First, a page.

A common question from our mid-to-large-sized clients is about how to structure their eCommerce teams. And one that we’re hearing at Tomorrow more frequently as companies put a renewed focus on Digital.
In my previous ~20 years experience being on eCommerce teams within Retail/Apparel Brands I’ve experienced many different organizational structures. Now as a cofounder of an agency, and as a Creative/UX guy at heart, I’m principally interested in recommending org structures that manage between Marketing, Merchandising, Creative, and Technology in a way that makes the whole operation hum along smoothly. Of all the pressure we have on us, the last thing slowing us down should be disorganization.
Obviously the first answer to this org-chart question is that many different structures work, and that there is no one system that can be applied across every team.
The second answer, also a bit of a throw-away, is that the organization of the eCom team is likely to follow the leadership style of the organization as a whole. Best illustrated by this classic sketch…
Org Charts by Emmanuel (Manu) Cornet, 2011
And the worst path you can take, which is why we get asked this question so often, is attempting to answer the org chart question by Googling. You’ll come across gems like this one, which may look good at first glance but surely has no indication of where strategies meet tactics — nor the division of responsibilities between teams — which is really the question we’re looking to answer.
You’ll also come across org charts that look more realistic, but are also secretly hiding formidable misunderstandings of how people work, like this diddy from an SEO agency (although +1 for driving me to their site):
First of all, we’ve seen $150M D2C brands who’ve achieved success with zero focus on Retention. And secondly, the baffling distinction between Branding and Content will be sure to get your creative teams at each other’s throats in no time.
Another level of fidelity upwards, I came across this one. I include it here because it tries to answer a couple questions that we hear often:
- Should Brand/Creative live in Marketing?
- And is UX part of Creative, or on it’s own, or is it within Front-End?
Unfortunately I couldn’t disagree more with this structure, regardless of the organization.
Rather, we’ve often ended up recommending structures like the below. Although this one was designed for a larger organization, there are a number of core principles here that apply to even the smallest teams.
One key difference in our org chart is that it outlines functions outside of the eCom team that provide strategy, resources, and other forms of tangible support. Even if your company isn’t literally global, the same term applies to these overarching support mechanisms.
1. Global Strategy
I think we’ve all worked in organizations that claim to have clear business goals and objectives, but if you asked around the table, your colleagues would struggle to give you anything other than “Drive 30% YoY Growth,” and the like. Every member of the eCom team (not just the C-suite) should be aligned on their objectives, and which should be revisited annually. Similarly, if you’re operating multiple sites, site design becomes a global function. You’re not redesigning the sites throughout the year, but rather making it perform better.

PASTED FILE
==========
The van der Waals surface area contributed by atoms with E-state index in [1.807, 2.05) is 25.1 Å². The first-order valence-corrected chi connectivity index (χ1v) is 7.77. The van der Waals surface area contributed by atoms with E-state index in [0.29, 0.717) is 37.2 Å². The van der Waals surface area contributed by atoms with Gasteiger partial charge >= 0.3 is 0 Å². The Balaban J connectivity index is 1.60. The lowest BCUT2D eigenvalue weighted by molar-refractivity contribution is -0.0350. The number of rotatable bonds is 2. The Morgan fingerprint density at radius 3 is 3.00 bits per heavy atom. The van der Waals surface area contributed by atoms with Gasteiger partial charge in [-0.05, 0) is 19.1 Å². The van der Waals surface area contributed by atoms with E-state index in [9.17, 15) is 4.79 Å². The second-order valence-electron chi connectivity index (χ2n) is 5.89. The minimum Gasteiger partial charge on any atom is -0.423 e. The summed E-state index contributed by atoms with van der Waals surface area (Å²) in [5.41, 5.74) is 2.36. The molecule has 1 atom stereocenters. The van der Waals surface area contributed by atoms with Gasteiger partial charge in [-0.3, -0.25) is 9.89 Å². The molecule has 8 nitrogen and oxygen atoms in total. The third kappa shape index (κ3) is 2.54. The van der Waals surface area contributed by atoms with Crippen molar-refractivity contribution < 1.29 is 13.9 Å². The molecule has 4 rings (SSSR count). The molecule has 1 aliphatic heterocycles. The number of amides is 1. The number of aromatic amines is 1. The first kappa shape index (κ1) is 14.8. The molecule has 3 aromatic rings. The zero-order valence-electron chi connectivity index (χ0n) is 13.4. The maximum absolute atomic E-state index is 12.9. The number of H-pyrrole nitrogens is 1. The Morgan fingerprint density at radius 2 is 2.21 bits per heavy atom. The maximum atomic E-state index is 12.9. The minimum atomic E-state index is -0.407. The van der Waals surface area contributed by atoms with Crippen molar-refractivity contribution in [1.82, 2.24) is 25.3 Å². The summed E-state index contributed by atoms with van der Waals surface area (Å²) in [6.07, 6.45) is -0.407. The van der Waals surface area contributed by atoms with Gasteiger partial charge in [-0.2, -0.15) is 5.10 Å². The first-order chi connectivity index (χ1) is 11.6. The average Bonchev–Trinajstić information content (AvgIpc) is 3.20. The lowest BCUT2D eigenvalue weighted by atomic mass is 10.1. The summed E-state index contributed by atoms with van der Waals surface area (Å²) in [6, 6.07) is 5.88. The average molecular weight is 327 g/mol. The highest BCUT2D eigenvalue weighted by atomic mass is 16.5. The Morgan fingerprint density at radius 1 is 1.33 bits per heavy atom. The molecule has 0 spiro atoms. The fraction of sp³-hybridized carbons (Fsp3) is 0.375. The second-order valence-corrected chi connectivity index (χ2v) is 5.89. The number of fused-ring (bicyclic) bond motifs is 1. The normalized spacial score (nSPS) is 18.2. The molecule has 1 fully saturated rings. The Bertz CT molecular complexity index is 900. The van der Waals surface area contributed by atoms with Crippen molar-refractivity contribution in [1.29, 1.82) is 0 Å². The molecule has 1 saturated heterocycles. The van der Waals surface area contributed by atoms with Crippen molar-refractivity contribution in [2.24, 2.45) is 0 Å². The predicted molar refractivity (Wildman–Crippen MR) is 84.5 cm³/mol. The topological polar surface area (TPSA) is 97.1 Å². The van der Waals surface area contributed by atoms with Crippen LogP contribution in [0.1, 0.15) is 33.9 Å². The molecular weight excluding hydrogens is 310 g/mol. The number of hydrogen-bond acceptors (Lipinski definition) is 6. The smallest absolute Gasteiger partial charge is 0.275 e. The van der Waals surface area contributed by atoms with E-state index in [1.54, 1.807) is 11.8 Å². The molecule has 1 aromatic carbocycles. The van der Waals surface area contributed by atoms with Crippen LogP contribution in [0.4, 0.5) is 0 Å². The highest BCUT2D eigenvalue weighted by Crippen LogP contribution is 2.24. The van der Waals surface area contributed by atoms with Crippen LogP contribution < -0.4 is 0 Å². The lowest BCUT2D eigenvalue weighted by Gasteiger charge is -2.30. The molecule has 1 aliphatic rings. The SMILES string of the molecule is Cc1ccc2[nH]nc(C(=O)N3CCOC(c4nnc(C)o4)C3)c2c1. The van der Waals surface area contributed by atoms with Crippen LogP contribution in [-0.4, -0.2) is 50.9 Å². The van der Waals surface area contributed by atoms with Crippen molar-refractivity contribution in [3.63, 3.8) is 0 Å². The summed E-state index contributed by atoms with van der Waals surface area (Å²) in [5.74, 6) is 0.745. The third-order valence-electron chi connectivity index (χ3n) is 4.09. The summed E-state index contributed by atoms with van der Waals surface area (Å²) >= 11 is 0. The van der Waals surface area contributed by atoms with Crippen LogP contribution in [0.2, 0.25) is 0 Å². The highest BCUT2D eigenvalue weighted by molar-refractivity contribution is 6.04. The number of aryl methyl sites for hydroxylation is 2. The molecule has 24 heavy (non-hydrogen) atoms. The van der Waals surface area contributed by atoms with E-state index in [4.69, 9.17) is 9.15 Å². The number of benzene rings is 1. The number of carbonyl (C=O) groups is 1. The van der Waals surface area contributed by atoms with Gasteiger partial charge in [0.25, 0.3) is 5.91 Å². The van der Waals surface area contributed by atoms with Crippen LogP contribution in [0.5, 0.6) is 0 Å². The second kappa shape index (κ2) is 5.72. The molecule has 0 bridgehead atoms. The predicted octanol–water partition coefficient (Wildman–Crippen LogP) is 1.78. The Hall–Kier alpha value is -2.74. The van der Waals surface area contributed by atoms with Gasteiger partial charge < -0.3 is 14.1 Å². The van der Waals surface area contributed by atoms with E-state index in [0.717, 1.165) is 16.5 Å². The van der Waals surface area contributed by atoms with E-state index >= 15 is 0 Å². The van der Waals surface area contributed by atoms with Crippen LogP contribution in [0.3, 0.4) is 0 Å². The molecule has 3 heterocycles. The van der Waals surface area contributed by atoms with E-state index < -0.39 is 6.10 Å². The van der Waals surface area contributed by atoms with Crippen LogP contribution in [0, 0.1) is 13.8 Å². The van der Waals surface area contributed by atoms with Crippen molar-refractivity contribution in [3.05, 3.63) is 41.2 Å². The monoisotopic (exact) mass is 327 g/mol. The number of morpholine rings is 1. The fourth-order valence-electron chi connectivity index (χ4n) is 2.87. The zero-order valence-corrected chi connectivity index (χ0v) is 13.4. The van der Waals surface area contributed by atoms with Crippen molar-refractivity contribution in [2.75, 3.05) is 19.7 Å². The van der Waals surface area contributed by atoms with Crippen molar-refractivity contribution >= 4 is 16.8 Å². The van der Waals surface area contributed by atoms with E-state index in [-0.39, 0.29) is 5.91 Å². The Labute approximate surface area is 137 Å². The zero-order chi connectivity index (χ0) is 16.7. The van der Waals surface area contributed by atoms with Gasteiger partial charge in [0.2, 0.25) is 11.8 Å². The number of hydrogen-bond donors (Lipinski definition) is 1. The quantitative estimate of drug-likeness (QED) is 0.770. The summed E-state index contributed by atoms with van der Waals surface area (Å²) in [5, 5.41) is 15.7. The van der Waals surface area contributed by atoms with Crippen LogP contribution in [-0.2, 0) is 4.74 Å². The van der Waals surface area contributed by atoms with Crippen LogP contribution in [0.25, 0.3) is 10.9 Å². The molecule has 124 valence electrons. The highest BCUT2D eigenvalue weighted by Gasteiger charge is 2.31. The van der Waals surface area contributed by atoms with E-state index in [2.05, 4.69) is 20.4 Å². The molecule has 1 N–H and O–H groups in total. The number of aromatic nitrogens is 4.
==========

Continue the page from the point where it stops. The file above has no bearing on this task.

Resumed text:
2. Global eCOM Support
When you’re in-house at a brand, it’s important to define what the organization owes you, and what you provide in return. Content creation often falls in this nebulous arena, and in the end, if this isn’t properly defined, it’s usually the eCom team that is scrambling to make something work.
3. Front of House vs. Back of House
I personally like these terms because they apply to the physical world, and eCom teams often need a reminder of their real-world counterparts. The org chart also distinguishes between a crucial point in the customer journey, the sale, by delineating functions before and after checkout. This outline also recognizes that these two teams are often very disconnected (even slightly at odds with each other) and puts them together as two halves of the same whole.
4. Responsibilities not just Titles
An org chart isn’t worth much if it isn’t paired with key tasks, so ours actually starts there. Once you’ve defined the activities of each department, then you fill in the names. Starting with responsibilities helps unveil gaps, and then ensures that Job Descriptions ladder-up correctly.
(A side note: The company for whom we made the above chart had the CRM / Customer Analytics function living globally and was still in its nascency. For smaller eCom teams this often lives within Analytics or Marketing.)
Lastly, it’s worth noting how many disciplines within this structure we’ve managed on an ongoing basis for our clients. Selfishly, also a reason we started as a Shopify-only agency — because it has allowed us to spend more time impacting the business, working directly with the team, than our previous experiences on classic enterprise platforms.
But perhaps the most important point about teams is something that I learned from my good friend and fellow UX-er Carl Collins when I asked him, “what’s a core principle of any great team?” He answered quickly and without missing a beat:
“The most important thing about a great team is that each member thinks that the other ones are equally as valuable.”
I’m happy to say that’s a lesson we’ve established at our agency as well.